Market rollercoaster moves up and down on weather, Ukraine grain shipments and U.S. export sales

The first week of August started out low for the markets but rebounded by Friday, Randy Martinson of Martinson Ag Risk Management and Carah Hart of Red River Farm Network discussed on this week's Agweek Market Wrap. They talked changing weather forecasts, Ukraine grain shipments, U.S. export sales, yield potentials and more.

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The first week of August started out with "an ugly few sessions" to start the week, Randy Martinson of Martinson Ag Risk Management said on this week's Agweek Market Wrap. But by the end of the week, a variety of factors had pushed grains back up.

Martinson and Carah Hart of Red River Farm Network talked changing weather forecasts, Ukraine grain shipments, relations with China, U.S. export sales and yield potentials, as well as how those things moved the markets.

Hart said the first week in August was a bit of a "roller coaster." Besides the changing weather forecast, Martinson said the perception of grain moving out of Ukraine and Rep. Nancy Pelosi's visit to Taiwan changed by week's end.

On the Pelosi front, Martinson explained that there had been concerns that China would halt purchases from the U.S., which he characterized as "chest bumping" by China. But by week's end, China had purchased U.S. soybeans, and another purchase to an "unknown" destination may have gone to China, too, Hart said.

"90% of the time it is China that ends up taking the unknown destinations," Martinson said.


Martinson explained that it's not unusual, seasonally, for the U.S. to start making export sales of new crop this time of year, as Brazil's crops have been moved and customers want the "newest and the freshest."

"Our sales will start to pick up quite a bit," he said.

On the weather side, there is pressure because of western Corn Belt weather not being ideal for corn development. Illinois is the "garden spot" right now, Martinson said, but you don't have to go very far to find less than ideal conditions.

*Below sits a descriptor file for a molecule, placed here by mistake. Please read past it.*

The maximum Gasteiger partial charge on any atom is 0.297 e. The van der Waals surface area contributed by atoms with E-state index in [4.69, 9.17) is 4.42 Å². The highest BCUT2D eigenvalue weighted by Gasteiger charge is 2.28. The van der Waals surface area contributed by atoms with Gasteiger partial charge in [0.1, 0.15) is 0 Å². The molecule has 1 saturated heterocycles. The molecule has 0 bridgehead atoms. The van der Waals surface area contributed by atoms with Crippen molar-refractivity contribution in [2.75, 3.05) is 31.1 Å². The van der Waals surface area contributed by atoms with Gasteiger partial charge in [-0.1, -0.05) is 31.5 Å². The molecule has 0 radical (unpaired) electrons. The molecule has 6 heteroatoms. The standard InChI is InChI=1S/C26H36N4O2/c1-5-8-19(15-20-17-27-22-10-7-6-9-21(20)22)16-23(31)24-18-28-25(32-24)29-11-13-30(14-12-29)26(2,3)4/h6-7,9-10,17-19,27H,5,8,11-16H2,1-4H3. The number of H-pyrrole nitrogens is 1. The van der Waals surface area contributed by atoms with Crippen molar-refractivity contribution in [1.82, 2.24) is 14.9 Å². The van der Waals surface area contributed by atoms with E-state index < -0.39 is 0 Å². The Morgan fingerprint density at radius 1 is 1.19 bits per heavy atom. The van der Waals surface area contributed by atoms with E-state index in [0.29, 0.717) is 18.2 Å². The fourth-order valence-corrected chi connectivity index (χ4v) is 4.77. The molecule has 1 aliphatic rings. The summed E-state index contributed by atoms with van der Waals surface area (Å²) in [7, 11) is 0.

In the northern Plains, spring wheat harvest is getting underway, and Martinson said he's heard reports of underwhelming results.

"The crop doesn't look as good as they'd like it to look," he said.

Similarly, the corn condition "would be phenomenal" were it the end of July rather than nearly a week into August, and there are concerns about having a long enough growing season to get it to maturity. Soybeans, similarly, have yield potential concerns.

With all those concerns, Martinson said next Friday's reports from USDA, which includes crop production and World Agricultural Supply and Demand Estimates, could be interesting. However, he anticipates that USDA will "punt" on major changes to numbers for now.

Cattle posted gains for the week, with help from better jobs numbers.


"It's good to see the cattle market has been able to hold on and trade with some gains," he said.

But the level of prices are getting high enough that Martinson said it will be interesting to see if that holds, especially given the season.

The Agweek Market Wrap is sponsored by Gateway Building Systems.

Jenny Schlecht is the editor of Agweek and Sugarbeet Grower Magazine. She lives on a farm and ranch near Medina, North Dakota, with her husband and two daughters. You can reach her at or 701-595-0425.
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